I wasn’t having a gripe at yourself. I saw what you wrote, more as comment about the media, but using the specific example. The biggest divergence I’ve had with activists is about fracking. They say “if fracking goes ahead, this proves we’re not in a democracy.” Statements like that, always prompts me to think about the other side of the story (in the case of fracking, supposed, clean and cheap energy). I also stopped logging in to social media as I couldn’t deal with everyone sharing the same stuff, mostly memes – just about the worst form of political activism.

    My general views are probably more in tune with The Guardian, New York Times and Washington Post (I occasionally read The Economist and Wall Street Journal which has really well-informed special reports/features). I’ve not read the LA Times, ever. They’re international publications, so I expect them to report on the big issues – desertification, rising sea levels in the Ganges delta, fracking or Keystone XL etc. I was really impressed when Rolling Stone writer Jeff Goodell wrote about the recent ‘secret’ US-China environment deal (the article was in the Seth Rogan issue).

    One of the reasons I like working with NurPhoto, its allowing me to think – what else is there? How do I make my photography better/reportage better? Community energy projects. All those things I wanted to do for Demotix, but got told *not* to do. Solutions, as well. I’m more interested in looking at the specific, related to the big picture (just easier to manage and keep me going).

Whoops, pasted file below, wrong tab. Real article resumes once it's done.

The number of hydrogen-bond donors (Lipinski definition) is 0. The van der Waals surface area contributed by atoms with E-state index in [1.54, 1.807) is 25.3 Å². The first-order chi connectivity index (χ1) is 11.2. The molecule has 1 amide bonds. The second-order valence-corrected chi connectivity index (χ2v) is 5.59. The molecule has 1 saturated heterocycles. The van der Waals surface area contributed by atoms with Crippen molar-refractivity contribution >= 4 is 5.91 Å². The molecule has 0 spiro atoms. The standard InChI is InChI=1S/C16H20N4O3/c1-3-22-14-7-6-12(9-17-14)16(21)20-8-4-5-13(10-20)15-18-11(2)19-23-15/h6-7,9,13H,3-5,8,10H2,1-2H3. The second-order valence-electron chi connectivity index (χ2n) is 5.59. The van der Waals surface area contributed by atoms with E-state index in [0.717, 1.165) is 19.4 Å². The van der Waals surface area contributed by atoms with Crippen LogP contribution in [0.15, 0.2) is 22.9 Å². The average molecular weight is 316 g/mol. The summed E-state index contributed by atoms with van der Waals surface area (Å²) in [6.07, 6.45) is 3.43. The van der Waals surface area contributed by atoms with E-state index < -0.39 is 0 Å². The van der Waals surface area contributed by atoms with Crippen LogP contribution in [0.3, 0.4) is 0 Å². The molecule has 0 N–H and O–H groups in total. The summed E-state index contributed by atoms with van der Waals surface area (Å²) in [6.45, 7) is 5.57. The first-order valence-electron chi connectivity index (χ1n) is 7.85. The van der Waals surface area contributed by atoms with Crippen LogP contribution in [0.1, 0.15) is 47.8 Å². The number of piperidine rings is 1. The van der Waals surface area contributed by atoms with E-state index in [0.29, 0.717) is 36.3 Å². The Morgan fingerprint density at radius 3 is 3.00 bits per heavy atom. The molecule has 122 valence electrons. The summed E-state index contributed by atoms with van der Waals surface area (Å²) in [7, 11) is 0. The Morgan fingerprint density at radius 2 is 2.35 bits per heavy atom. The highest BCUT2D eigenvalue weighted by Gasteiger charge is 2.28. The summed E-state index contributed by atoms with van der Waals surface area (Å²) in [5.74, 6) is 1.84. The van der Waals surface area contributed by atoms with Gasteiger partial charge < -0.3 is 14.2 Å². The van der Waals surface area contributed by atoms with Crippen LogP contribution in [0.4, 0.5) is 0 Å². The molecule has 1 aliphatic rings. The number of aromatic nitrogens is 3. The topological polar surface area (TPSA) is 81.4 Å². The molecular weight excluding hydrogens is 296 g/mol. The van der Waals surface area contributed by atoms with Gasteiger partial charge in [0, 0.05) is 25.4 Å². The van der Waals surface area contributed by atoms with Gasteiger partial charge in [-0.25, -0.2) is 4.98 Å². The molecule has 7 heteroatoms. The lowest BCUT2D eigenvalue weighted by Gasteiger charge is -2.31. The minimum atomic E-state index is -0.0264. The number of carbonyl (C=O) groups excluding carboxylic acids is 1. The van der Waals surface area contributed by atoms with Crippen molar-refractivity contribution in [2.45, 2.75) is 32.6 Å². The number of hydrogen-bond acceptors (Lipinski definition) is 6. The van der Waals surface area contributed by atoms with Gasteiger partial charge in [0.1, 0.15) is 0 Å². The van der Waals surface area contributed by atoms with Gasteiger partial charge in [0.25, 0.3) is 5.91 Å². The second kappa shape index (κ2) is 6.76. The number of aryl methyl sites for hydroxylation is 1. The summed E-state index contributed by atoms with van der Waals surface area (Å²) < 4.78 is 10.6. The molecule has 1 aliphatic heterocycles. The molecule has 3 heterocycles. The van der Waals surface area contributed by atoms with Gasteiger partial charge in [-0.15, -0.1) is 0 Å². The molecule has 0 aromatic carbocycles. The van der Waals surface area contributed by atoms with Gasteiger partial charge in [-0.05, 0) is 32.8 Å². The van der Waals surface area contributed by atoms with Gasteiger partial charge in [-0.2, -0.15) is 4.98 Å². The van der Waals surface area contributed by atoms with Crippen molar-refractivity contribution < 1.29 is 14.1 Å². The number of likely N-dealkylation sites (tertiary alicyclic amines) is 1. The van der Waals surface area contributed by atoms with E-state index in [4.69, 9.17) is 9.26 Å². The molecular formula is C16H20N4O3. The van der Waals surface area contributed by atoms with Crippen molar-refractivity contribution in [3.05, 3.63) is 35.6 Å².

As regards, nuclear arms. I’m really undecided. I can accept that its better to have and not need, than to need and not have, especially if the ‘enemy’ have them (the whole mutually assured destruction thing). In that scenario, unilateral disarmament requires one to back down and the other to respond. The problem is that you’re then second guessing what ‘the other’ might do. However, I don’t like the indiscriminate nature of their killing power. At least with hand-to-hand fighting, you can argue, its a *focused* target rather than a *numbers* target.

    Keep ’em coming! If only, but also, because the International New York Times is really annoying to read – its thin, huge and, a little on the expensive side! I’m going to watch some more House of Cards, now.